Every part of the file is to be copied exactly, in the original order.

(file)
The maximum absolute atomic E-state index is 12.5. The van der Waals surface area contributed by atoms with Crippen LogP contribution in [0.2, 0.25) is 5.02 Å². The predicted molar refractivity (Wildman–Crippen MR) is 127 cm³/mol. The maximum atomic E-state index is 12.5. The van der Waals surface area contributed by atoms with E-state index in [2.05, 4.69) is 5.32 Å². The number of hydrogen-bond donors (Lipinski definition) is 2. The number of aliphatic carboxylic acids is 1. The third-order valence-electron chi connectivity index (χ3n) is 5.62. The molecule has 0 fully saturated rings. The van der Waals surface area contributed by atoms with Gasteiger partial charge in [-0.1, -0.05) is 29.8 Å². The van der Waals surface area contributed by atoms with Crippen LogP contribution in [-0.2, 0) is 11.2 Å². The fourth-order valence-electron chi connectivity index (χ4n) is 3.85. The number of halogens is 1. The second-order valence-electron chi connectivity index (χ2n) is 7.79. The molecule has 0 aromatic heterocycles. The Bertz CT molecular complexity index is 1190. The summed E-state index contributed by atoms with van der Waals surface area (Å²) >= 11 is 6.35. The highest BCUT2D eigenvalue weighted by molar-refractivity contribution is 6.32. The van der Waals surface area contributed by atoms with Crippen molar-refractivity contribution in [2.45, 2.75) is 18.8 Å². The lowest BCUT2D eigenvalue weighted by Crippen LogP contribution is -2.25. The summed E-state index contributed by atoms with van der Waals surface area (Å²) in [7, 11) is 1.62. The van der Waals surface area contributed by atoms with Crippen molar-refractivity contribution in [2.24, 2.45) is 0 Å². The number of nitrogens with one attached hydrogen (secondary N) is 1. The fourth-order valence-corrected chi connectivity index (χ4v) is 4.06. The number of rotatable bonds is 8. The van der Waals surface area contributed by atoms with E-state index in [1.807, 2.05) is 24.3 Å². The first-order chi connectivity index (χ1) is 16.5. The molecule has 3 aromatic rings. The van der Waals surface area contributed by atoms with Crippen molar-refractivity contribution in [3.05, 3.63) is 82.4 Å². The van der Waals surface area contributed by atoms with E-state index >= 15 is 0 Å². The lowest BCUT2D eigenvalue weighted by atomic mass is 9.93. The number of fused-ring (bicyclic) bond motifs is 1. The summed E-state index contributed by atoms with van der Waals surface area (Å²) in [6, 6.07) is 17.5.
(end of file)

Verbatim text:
The maximum absolute atomic E-state index is 12.5. The van der Waals surface area contributed by atoms with Crippen LogP contribution in [0.2, 0.25) is 5.02 Å². The predicted molar refractivity (Wildman–Crippen MR) is 127 cm³/mol. The maximum atomic E-state index is 12.5. The van der Waals surface area contributed by atoms with E-state index in [2.05, 4.69) is 5.32 Å². The number of hydrogen-bond donors (Lipinski definition) is 2. The number of aliphatic carboxylic acids is 1. The third-order valence-electron chi connectivity index (χ3n) is 5.62. The molecule has 0 fully saturated rings. The van der Waals surface area contributed by atoms with Gasteiger partial charge in [-0.1, -0.05) is 29.8 Å². The van der Waals surface area contributed by atoms with Crippen LogP contribution in [-0.2, 0) is 11.2 Å². The fourth-order valence-electron chi connectivity index (χ4n) is 3.85. The number of halogens is 1. The second-order valence-electron chi connectivity index (χ2n) is 7.79. The molecule has 0 aromatic heterocycles. The Bertz CT molecular complexity index is 1190. The summed E-state index contributed by atoms with van der Waals surface area (Å²) >= 11 is 6.35. The highest BCUT2D eigenvalue weighted by molar-refractivity contribution is 6.32. The van der Waals surface area contributed by atoms with Crippen molar-refractivity contribution in [2.45, 2.75) is 18.8 Å². The lowest BCUT2D eigenvalue weighted by Crippen LogP contribution is -2.25. The summed E-state index contributed by atoms with van der Waals surface area (Å²) in [7, 11) is 1.62. The van der Waals surface area contributed by atoms with Crippen molar-refractivity contribution in [2.24, 2.45) is 0 Å². The number of nitrogens with one attached hydrogen (secondary N) is 1. The fourth-order valence-corrected chi connectivity index (χ4v) is 4.06. The number of rotatable bonds is 8. The van der Waals surface area contributed by atoms with E-state index in [1.807, 2.05) is 24.3 Å². The first-order chi connectivity index (χ1) is 16.5. The molecule has 3 aromatic rings. The van der Waals surface area contributed by atoms with Crippen molar-refractivity contribution in [3.05, 3.63) is 82.4 Å². The van der Waals surface area contributed by atoms with E-state index >= 15 is 0 Å². The lowest BCUT2D eigenvalue weighted by atomic mass is 9.93. The number of fused-ring (bicyclic) bond motifs is 1. The summed E-state index contributed by atoms with van der Waals surface area (Å²) in [6, 6.07) is 17.5.